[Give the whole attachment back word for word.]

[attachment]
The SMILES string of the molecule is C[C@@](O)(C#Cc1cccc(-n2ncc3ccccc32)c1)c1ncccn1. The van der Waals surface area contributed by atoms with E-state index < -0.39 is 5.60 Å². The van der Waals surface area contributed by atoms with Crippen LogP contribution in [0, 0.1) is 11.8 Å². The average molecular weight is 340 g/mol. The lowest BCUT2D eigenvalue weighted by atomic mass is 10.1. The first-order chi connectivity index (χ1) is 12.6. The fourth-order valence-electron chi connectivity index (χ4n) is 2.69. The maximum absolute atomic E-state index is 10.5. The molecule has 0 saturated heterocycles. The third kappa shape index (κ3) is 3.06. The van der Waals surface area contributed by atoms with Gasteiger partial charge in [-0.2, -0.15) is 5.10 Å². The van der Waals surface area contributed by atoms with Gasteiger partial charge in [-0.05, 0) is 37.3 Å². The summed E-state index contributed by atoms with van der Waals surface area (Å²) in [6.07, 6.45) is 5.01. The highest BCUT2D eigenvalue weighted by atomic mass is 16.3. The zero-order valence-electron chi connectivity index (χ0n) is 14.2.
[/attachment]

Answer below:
The SMILES string of the molecule is C[C@@](O)(C#Cc1cccc(-n2ncc3ccccc32)c1)c1ncccn1. The van der Waals surface area contributed by atoms with E-state index < -0.39 is 5.60 Å². The van der Waals surface area contributed by atoms with Crippen LogP contribution in [0, 0.1) is 11.8 Å². The average molecular weight is 340 g/mol. The lowest BCUT2D eigenvalue weighted by atomic mass is 10.1. The first-order chi connectivity index (χ1) is 12.6. The fourth-order valence-electron chi connectivity index (χ4n) is 2.69. The maximum absolute atomic E-state index is 10.5. The molecule has 0 saturated heterocycles. The third kappa shape index (κ3) is 3.06. The van der Waals surface area contributed by atoms with Gasteiger partial charge in [-0.2, -0.15) is 5.10 Å². The van der Waals surface area contributed by atoms with Gasteiger partial charge in [-0.05, 0) is 37.3 Å². The summed E-state index contributed by atoms with van der Waals surface area (Å²) in [6.07, 6.45) is 5.01. The highest BCUT2D eigenvalue weighted by atomic mass is 16.3. The zero-order valence-electron chi connectivity index (χ0n) is 14.2.